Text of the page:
There is nowhere that the ambiguity of rhythm is more evident than through its role in communal identity-formation. It is used both as a tool of oppression, and as a tool of resistance. It both unifies people and divides communities. It both controls and interrupts.

If we think about the social and political consequences of dance, for example, participation in a certain kind of rhythm furnishes one with a particular cultural identity, the most immediate examples of which might be rap, hip-hop, or rave cultures.[1] Historically, “the human majority, living on the land, accommodated itself to powerful outsiders who demanded rents and taxes from them. Such intrusions, however, did not prevent village communities from maintaining their own integrity and cultural traditions, despite subordination to distant masters.”[2] The primary way in which this was accomplished was through rhythmic practices such as dance and music, which hold groups of people together in time through muscular expression.

As a result, however, it is also a form of social control. Linguist Peter Auer says, “The ‘process of civilization’ (N. Eilias) is in essential ways a process of imposing socio-cultural rhythm on our lives.”[3]Rhythm’s capacity for unification is therefore not unequivocally positive, but is capable of slipping into hegemony – whoever controls the rhythm, controls society.

51bgbwnxjnl-_sx314_bo1204203200_In the case of African American slavery, Martin Munro points out that the slaves were taken from their familiar rhythmic contexts and were subjugated by the alienating rhythms of rigorous schedules. The natural rhythms of the slaves were suppressed by the rhythms of the machine because the slaves themselves were understood largely as parts of a machine.[4] What is interesting about this situation is how African American communities were nevertheless able to rhythmically subvert the imposed rhythms by expressing their own rhythms that emerged out of both their African heritages and the new situation in which the slaves found themselves. The rhythms of slavery were contested by the assertion of an alternative identity based in the democratic collective expression of the group.[5]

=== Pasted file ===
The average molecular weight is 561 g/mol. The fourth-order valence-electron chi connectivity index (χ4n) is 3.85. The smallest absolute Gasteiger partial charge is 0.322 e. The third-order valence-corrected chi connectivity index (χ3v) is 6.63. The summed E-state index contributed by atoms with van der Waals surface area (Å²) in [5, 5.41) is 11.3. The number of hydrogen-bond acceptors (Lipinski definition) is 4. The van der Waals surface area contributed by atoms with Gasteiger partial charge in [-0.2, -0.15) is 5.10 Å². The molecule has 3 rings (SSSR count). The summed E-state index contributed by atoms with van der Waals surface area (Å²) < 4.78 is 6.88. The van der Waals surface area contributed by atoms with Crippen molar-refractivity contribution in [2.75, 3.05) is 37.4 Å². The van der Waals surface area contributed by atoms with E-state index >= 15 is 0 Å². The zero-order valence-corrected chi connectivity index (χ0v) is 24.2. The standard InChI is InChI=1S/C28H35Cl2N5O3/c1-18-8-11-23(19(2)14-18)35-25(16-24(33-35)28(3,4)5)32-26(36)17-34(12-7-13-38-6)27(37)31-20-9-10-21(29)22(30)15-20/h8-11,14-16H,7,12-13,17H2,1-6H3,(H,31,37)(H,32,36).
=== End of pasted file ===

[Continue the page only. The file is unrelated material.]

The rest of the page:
This situation incited conflict over rhythm in several communities, perhaps the most evident being in post-Cedula Trinidad, as narrated by Munro. The black communities in Trinidad frequently held dances to the African drum. These dances struck fear into the hearts of the colonists, who saw the unifying power of the drum and feared an organized revolt as a result.[6] The British, Victorian colonists were particular averse to these rhythms not only for political reasons but also because the frenzied nature of the drumming offended their moral sensibilities concerning order and sexuality. Thus, colonists constantly attempted to reign in the music, even by taking away the African drums, while the black communities simply reacted by improvising new instruments and new rhythms.

Thus, at the same time that rhythmic practices establish and maintain particular social configurations and identities, they also manifest social divisions. Unity is only ever local. A rhythm does not unite everyone, but only a particular community. Rhythm is therefore not a universal pattern. On the contrary, rhythms are plural, and as such they simultaneously unite persons in a community and divide that community from those who do not participate in its rhythm. What all of this demonstrates is that rhythm is politically significant. Insofar as questions of identity are based on to what or with whom we belong, rhythm plays a part in constructing that identity.

 

[1] Hoogstad and Stougaard, “Introduction,” Off Beat, 23. See for example Birgitte Stougaard Pedersen, “Aesthetic Potentials of Rhythm in Hip-Hop Music and Culture: Rhythmic Conventions, Skills, and Everyday Life,” in Off Beat: Pluralizing Rhythm.

[2] Small, Music of the Common Tongue, 67-74.

[3] Auer, Couper-Kuhlen, and Müller, Language in Time, 4.

[4] Martin Munro, Different Drummers: Rhythm and Race in the Americas (Berkley, CA: University of California Press, 2010), 19-20.

[5] Munro, Different Drummers, 20.

[6] Munro, Different Drummers, 87.

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